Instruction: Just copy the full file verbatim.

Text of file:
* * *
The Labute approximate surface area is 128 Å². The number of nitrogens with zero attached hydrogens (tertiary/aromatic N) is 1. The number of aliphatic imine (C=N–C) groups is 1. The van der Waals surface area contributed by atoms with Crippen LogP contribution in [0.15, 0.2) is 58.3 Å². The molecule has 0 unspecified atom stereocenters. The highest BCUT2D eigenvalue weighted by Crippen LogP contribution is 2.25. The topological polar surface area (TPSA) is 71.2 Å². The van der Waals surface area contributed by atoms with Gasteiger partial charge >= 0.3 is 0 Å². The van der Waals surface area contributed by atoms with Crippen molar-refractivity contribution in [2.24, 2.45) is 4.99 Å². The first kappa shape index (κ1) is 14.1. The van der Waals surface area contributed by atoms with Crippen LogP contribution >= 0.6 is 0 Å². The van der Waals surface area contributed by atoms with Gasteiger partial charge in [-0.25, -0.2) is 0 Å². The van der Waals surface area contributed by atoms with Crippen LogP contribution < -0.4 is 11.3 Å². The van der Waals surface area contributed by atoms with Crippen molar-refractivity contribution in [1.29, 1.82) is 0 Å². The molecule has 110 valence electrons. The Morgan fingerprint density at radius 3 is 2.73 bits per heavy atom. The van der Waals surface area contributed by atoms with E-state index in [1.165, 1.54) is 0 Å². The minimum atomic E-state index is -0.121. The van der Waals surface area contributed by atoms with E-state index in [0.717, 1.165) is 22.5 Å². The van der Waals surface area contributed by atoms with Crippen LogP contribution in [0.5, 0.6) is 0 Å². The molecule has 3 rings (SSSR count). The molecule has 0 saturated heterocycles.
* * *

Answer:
The Labute approximate surface area is 128 Å². The number of nitrogens with zero attached hydrogens (tertiary/aromatic N) is 1. The number of aliphatic imine (C=N–C) groups is 1. The van der Waals surface area contributed by atoms with Crippen LogP contribution in [0.15, 0.2) is 58.3 Å². The molecule has 0 unspecified atom stereocenters. The highest BCUT2D eigenvalue weighted by Crippen LogP contribution is 2.25. The topological polar surface area (TPSA) is 71.2 Å². The van der Waals surface area contributed by atoms with Gasteiger partial charge >= 0.3 is 0 Å². The van der Waals surface area contributed by atoms with Crippen molar-refractivity contribution in [2.24, 2.45) is 4.99 Å². The first kappa shape index (κ1) is 14.1. The van der Waals surface area contributed by atoms with Crippen LogP contribution >= 0.6 is 0 Å². The van der Waals surface area contributed by atoms with Gasteiger partial charge in [-0.25, -0.2) is 0 Å². The van der Waals surface area contributed by atoms with Crippen LogP contribution < -0.4 is 11.3 Å². The van der Waals surface area contributed by atoms with Crippen molar-refractivity contribution in [1.29, 1.82) is 0 Å². The molecule has 110 valence electrons. The Morgan fingerprint density at radius 3 is 2.73 bits per heavy atom. The van der Waals surface area contributed by atoms with E-state index in [1.165, 1.54) is 0 Å². The minimum atomic E-state index is -0.121. The van der Waals surface area contributed by atoms with E-state index in [0.717, 1.165) is 22.5 Å². The van der Waals surface area contributed by atoms with Crippen LogP contribution in [0.5, 0.6) is 0 Å². The molecule has 3 rings (SSSR count). The molecule has 0 saturated heterocycles.